from Wiktionary, Creative Commons Attribution/Share-Alike License

  • v. Used other than as an idiom: see eat,‎ out.
  • v. To dine at a restaurant or such public place.
  • v. To perform cunnilingus.

from WordNet 3.0 Copyright 2006 by Princeton University. All rights reserved.

  • v. eat at a restaurant or at somebody else's home


Sorry, no etymologies found.


  • I further decided to order in Chinese, something I had not done for two or three years prior to this watching-over experiment—I usually eat out at Chinese restaurants.

    The Sacred Promise

  • We, why we ist eat out of our hands or off a old drygoods box, and when we fix up a lot, we have newspaper.

    A Girl of the Limberlost

  • At Flixecourt we eat out of pewter spoons, and the people told us, with much inquietude, that they had sold their plate, in expectation of a decree of the Convention to take it from them.

    A Residence in France During the Years 1792 1793 1794 and 1795

  • Gers, d'Artigoyte, another deputy, obliged some of the people under arrest to eat out of a manger. ”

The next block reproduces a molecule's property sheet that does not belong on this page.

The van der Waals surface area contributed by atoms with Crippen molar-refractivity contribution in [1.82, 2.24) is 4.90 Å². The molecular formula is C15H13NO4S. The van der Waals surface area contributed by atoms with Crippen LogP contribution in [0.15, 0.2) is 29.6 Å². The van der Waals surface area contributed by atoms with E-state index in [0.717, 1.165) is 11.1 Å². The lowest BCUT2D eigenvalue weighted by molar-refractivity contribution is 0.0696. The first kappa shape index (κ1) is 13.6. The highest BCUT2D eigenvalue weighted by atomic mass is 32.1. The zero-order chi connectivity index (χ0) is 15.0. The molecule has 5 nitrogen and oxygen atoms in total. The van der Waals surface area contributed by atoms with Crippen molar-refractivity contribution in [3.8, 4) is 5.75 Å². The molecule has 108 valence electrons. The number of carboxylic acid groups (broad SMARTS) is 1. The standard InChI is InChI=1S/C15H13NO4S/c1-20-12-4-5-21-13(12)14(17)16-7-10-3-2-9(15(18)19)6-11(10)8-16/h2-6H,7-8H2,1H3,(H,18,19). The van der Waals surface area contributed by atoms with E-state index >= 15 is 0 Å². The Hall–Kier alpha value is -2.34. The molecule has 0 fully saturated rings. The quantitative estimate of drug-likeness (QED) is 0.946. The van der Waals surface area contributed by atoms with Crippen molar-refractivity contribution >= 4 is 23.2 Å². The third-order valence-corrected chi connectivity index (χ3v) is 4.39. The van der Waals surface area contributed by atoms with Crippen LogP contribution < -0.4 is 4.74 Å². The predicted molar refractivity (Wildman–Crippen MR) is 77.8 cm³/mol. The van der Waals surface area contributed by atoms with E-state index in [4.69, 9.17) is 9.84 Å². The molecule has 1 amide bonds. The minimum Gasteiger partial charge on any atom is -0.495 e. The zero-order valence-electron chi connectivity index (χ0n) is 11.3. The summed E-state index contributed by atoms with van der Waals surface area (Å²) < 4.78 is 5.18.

A Residence in France During the Years 1792 1793 1794 and 1795

  • The common Chinks eat out of a communal rice-bowl, but even the lowliest Manchoo will have his separate rice-dish, as Szu-Zhan and her companions did.

    Flashman and the Dragon

  • Venders who peddled roasted chestnuts, sweet apples, and pies to eat out of hand confessed that nobody seemed to be buying up food to hoard against a seige.

    Conqueror's Moon

  • It would jus 'kill poah Papa Jack to lie on straw an' eat out of a tin pan.

    The Little Colonel

  • Waste haulers across the country are reporting a decrease in waste put out at the curb as well as a change in content: less packaging and fewer single-use disposable items as people are buying less overall and switching to money-saving and waste-reducing alternatives.5 Some recyclers are noticing an increase in bulk food containers as families are opting to stay home and cook real food, rather than eat out or buy preprocessed food.6


  • a polite squabble as to who should eat out of the saucepan and who out of the coffee-bowl (the saucepan held more), and every day, to my secret anger, Boris gave in first and had the saucepan.

    Down and Out in Paris and London


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